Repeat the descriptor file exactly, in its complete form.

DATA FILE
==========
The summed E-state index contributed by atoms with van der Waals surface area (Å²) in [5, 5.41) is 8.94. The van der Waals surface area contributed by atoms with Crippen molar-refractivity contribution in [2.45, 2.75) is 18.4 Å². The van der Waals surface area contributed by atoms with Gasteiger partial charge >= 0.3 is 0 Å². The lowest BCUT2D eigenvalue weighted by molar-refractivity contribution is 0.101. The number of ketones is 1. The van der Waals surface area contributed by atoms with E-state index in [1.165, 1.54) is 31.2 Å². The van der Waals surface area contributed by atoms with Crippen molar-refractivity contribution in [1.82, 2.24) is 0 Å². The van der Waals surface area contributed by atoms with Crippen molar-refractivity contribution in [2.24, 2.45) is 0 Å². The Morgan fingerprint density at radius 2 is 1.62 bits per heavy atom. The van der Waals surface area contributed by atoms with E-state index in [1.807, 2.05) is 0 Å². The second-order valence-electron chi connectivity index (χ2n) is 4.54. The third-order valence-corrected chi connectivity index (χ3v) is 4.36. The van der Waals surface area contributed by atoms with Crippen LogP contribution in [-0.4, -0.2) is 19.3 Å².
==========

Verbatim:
The summed E-state index contributed by atoms with van der Waals surface area (Å²) in [5, 5.41) is 8.94. The van der Waals surface area contributed by atoms with Crippen molar-refractivity contribution in [2.45, 2.75) is 18.4 Å². The van der Waals surface area contributed by atoms with Gasteiger partial charge >= 0.3 is 0 Å². The lowest BCUT2D eigenvalue weighted by molar-refractivity contribution is 0.101. The number of ketones is 1. The van der Waals surface area contributed by atoms with E-state index in [1.165, 1.54) is 31.2 Å². The van der Waals surface area contributed by atoms with Crippen molar-refractivity contribution in [1.82, 2.24) is 0 Å². The van der Waals surface area contributed by atoms with Crippen molar-refractivity contribution in [2.24, 2.45) is 0 Å². The Morgan fingerprint density at radius 2 is 1.62 bits per heavy atom. The van der Waals surface area contributed by atoms with E-state index in [1.807, 2.05) is 0 Å². The second-order valence-electron chi connectivity index (χ2n) is 4.54. The third-order valence-corrected chi connectivity index (χ3v) is 4.36. The van der Waals surface area contributed by atoms with Crippen LogP contribution in [-0.4, -0.2) is 19.3 Å².